Presentation on theme: "HEALTH TECHNOLOGY ASSESSMENT Has the UK got it right? Michael Drummond Centre for Health Economics University of York United Kingdom."— Presentation transcript:
HEALTH TECHNOLOGY ASSESSMENT Has the UK got it right? Michael Drummond Centre for Health Economics University of York United Kingdom
Disclosure of Interests Chair of the NICE Guidelines Review Panel on Primary Care Centre for Health Economics is one of the independent review groups for the NICE Technology Appraisal process Recipient of grants from the NHS R and D Consultant for industry
Outline of Presentation Structure of health technology assessment (HTA) in the United Kingdom (UK) Key features of the HTA process How do we do? Conclusions
Structure of HTA in the UK NCCHTA: – Based in Wessex. – Commissions a wide range of empirical and theoretical projects. – Administers contracts for NICE Technology Assessment Reviews (TARs). NICE: – Programmes in Technology Appraisals, Clinical Guidelines and Public Health. SMC: – Produces evaluations of all new medicines launched in Scotland.
Other Players in HTA in the United Kingdom NHS methodology programme Activities in Wales and Northern Ireland MRC and ESRC projects/fellowships Private research foundations Manufacturers of drugs and devices Health authorities
Key Features of the HTA Process Selection of topics Assessment procedures Stakeholder involvement Methodological development
Key Features of the HTA Process (continued) Developing a critical mass of skilled personnel Maintaining international links Implementation of HTA findings Transparency in decision-making
Cross-National Comparisons of Technology Assessment Processes Comparison of VATAP (USA), NICE (UK), CCOHTA (Canada) and AETS (Spain) Considered: (i) the reasons for the choice of topics, (ii) the types of technologies assessed, (iii) the methods of assessment and (iv) the outcomes of assessments Garcia–Altés et al, Int. J. Tech. Assess. Health Care 2004
Health Policy Issues dealt with in the Assessments TopicVATAPNICECCOHTAAETS Is the assessment the result of a formal prioritization process? Is the assessment the result of a political decision? Did the assessment include economic evaluation methods? Did any stakeholders participate in the assessment? Did the assessment include additional funding besides the own resources of the organization? Source: Garcia–Altés et al, Int. J. Tech. Assess. Health Care 2004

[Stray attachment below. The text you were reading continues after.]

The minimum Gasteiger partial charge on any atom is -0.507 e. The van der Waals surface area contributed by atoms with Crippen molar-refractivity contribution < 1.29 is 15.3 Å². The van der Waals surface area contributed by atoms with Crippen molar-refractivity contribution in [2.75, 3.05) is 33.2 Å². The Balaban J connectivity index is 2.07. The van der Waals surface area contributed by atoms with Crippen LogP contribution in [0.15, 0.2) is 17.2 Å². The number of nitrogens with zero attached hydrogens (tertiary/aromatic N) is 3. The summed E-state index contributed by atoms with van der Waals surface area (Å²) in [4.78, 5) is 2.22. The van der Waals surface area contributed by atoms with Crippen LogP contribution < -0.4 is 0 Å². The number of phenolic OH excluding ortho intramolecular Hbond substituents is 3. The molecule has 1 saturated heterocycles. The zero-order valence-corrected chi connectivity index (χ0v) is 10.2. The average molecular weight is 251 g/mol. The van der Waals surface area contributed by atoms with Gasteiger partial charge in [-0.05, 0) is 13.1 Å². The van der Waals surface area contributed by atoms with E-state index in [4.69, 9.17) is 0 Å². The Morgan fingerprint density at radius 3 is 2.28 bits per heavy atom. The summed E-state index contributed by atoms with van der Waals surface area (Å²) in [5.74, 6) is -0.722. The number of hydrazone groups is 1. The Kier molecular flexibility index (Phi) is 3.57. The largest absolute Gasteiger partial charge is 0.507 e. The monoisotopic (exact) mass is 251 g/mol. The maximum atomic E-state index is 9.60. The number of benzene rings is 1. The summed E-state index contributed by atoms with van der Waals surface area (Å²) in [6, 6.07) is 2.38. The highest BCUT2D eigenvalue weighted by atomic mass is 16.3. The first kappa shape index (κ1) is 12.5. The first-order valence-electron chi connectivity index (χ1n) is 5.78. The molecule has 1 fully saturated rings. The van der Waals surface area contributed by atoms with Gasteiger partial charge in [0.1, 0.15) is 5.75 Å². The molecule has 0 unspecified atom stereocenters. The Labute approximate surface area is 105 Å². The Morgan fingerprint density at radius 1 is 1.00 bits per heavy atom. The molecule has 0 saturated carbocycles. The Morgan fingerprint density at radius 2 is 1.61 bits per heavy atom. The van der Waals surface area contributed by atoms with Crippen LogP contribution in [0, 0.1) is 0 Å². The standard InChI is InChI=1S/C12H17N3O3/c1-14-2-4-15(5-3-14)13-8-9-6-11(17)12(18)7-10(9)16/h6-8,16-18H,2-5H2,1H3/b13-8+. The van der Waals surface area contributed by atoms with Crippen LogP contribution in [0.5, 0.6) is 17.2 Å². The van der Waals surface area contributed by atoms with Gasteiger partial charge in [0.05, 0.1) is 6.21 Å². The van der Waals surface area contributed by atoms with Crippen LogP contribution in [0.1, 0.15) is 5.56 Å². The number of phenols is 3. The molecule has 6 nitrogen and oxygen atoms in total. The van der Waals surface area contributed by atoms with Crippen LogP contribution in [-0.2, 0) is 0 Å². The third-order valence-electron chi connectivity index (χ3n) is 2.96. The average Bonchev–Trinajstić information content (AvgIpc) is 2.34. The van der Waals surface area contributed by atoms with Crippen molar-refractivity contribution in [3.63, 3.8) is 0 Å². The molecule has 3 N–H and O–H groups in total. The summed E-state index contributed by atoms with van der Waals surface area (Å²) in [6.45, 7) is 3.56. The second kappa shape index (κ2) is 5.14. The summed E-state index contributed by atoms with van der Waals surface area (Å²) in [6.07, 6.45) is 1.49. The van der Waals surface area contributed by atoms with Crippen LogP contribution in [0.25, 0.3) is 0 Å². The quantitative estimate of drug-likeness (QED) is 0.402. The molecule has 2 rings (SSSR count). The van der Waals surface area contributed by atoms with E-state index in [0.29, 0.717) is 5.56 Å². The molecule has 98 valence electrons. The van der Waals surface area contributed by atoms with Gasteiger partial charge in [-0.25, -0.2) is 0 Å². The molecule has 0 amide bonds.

Selection of Topics In England the Department of Health sets NICE’s agenda. In Scotland the SMC considers every new drug. The NCCHTA and NHS Methodology Programme consult widely on topics, but then commission projects.
Selection of Topics: Observations Unlikely to be cost-effective to assess every new technology The mechanisms to select topics in England are not totally transparent Sometimes the choices have been strange (e.g. appraisals when a major trial will report in 1-2 years)
Selection of Topics: Observations (continued) Procedures are required to ensure appropriate use of technologies that are not appraised (e.g. drugs in the Netherlands). The approach followed by NICE allows groups of similar technologies to be compared. (This has both advantages and disadvantages.)
Assessing Drugs in the Same Class Together Most common with NICE in the UK, although there are a few examples from elsewhere (e.g. Canada). Main problem is the lack of head-to-head clinical studies. Puts the onus on manufacturers to demonstrate extra benefits to justify a premium price.
NICE’s Single Technology Appraisals A new ‘fast track’ procedure introduced in response to concerns over the time taken by NICE’s standard approach. So far applies to drugs, in the main cancer drugs. Will place more emphasis on analyses submitted by the manufacturer and incorporate less external review.
NICE’s Single Technology Appraisals May suffice in situations where the number of comparators is limited Raises further questions about the methods for prioritising topics Raises issues about burden of proof and responsibility for the results of the appraisal
Assessment Procedures The majority of HTA agencies undertake assessments in-house, although probably all commission some work outside (e.g. in Canada, CCOHTA spends 25% of its budget outside). In England, NICE places considerable emphasis on independent review by academic groups By-and-large the independent review groups apply ‘Cochrane-style’ methods.
Is Independent Review Cost-Effective ? Re-affirms the ‘arms length’ nature of HTA (assessment ≠ appraisal) More transparent and may help resolve disputes when multiple products are being considered, but: The Scots claim they reach the same decisions at a fraction of the (assessment) cost Systematic reviews place emphasis on RCTs as compared with other study designs Sometimes the economic model does not follow from the systematic review (‘a game of 2 halves’)
Methods Sample of all TARs published between January 2003 and July 2005. Data extracted on: –the TAR topic; –the clinical effectiveness measure; –the approach to pooling; –the measure of economic benefit; –the use, or non-use, of the systematic review in the model.
Results (1) 38 TARs published in the period studied, all of which contained a systematic review. Most of the economic evaluations were cost-utility analyses (32), reflecting NICE’s appraisal guidelines. The other studies were cost-effectiveness analyses (4) and cost-minimisation analyses (2).